Reaching for the sun: Unlocking solar energy for Samoa
Samoa, like many developing small island countries, is heavily dependent on fossil fuel for power generation. Almost 70% of its energy comes from petroleum products.
But these costly fuels expose the country to the unpredictable price of petrol imports and produce large quantities of carbon emissions. Now, Samoa is harnessing the sun with three new solar energy systems. These systems will supply renewable power to eight hundred homes, and help to reduce the country’s annual fuel consumption by some 190,000 litres, saving over US$250,000 and cutting more than 400 tonnes of greenhouse gas emissions each year.
The three new solar energy systems have a combined capacity of 546kW and are located on the two main islands of Upolu and Savaii. Their setup was aided through a US$4 million grant from the Government of Japan, one of the world’s largest investors in renewable energy, via the Pacific Environment Community fund.
The investment followed a feasibility study funded by the Pacific Island Greenhouse Gas Abatement through Renewable Energy Project (PIGGAREP), a project implemented by the United Nations Development Programme (UNDP) through the Secretariat of the Pacific Regional Environment Programme (SPREP), and supported by the Global Environment Facility (GEF).
The study gave Japan the necessary data to move forward with the funding and construction of the solar systems in Samoa, said Tetsuji Nakasone, project formulation advisor for the Japan International Cooperation Agency in Samoa. “We are very pleased to see how well the systems on Upolu and Savaii are functioning”, he added. His acgency, in cooperation with other development partners, will continue engagement in renewable energy in Samoa and other Pacific Island countries.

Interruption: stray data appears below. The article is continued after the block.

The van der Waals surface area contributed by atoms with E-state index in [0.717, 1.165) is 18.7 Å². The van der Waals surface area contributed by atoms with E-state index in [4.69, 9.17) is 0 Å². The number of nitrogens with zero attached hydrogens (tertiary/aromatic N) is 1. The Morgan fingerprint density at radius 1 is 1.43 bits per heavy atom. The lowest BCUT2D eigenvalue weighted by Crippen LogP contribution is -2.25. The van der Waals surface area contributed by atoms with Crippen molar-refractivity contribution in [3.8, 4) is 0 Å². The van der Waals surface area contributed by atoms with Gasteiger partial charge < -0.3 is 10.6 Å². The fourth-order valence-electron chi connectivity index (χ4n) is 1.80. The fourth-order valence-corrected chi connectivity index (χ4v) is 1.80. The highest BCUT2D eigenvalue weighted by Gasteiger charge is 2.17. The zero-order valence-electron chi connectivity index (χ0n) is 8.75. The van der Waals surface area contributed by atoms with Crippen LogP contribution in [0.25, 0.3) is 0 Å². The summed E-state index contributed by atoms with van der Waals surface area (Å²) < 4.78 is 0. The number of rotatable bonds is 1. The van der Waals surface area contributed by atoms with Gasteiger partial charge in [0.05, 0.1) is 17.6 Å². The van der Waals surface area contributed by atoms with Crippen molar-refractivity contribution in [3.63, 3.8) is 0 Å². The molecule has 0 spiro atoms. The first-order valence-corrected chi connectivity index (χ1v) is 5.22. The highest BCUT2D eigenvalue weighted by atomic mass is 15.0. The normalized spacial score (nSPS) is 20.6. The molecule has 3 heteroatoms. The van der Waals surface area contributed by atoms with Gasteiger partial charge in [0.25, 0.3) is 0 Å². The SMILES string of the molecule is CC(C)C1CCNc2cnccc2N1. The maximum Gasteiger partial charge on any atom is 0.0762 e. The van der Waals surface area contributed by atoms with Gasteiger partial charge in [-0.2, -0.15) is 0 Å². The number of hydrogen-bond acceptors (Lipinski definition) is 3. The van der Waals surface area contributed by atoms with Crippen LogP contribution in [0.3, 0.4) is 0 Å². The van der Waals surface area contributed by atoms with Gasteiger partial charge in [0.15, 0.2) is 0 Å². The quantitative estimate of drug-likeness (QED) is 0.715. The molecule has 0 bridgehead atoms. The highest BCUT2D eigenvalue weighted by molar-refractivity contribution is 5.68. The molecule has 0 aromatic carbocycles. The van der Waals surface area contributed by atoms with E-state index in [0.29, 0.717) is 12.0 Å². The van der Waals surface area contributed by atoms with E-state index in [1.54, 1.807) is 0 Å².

The PIGGAREP project started in 2008 with funding from the GEF and received additional funding from Denmark. The project is a joint collaboration between UNDP, SPREP and the governments of 14 Pacific Island States. It focuses on the scaling up of renewable energy solutions through policy development, skills and capacity building and by raising public awareness. It also helps conduct feasibility studies, such as the US$60,000 solar feasibility study, environmental impact assessment, and system design work.
This is the first year of the United Nations Decade of Sustainable Energy for All. “Through projects like PIGGAREP, the relatively modest funding for feasibility studies and baseline data has proven essential in unlocking larger investments in renewable energy and achieving progress towards the goal of access to sustainable energy for all,” said Lizbeth Cullity, UNDP Resident Representative in Samoa.
Installation of Samoa’s three new solar energy systems was completed in early 2014. The systems have helped to build local skills and capacity in the growing renewable energy sector, and lay a foundation for broader long-term economic and environmental benefits. Sixty percent of Samoa’s total electricity generation is expected to come from renewable energy within three years.
"Samoa's dependency on fossil fuel is an environmental and financial challenge. We must increase production of renewable energy and reduce dependence on fossil fuel and its associated costs”, said Rapa Young, solar project manager of the Electric Power Corporation, the only power producer and seller in Samoa.
UNDP works in close partnership with the governments of the Pacific region alongside other development partners, providing them with technical, normative and analytical expertise. It also assists with funding and organizational and coordination support to assist in efforts to attain development aspirations. UNDP also manages regional and national projects and programmes in the areas of democratic governance, sustainable livelihoods and poverty reduction, crisis prevention and recovery, environment and energy, and empowering women.
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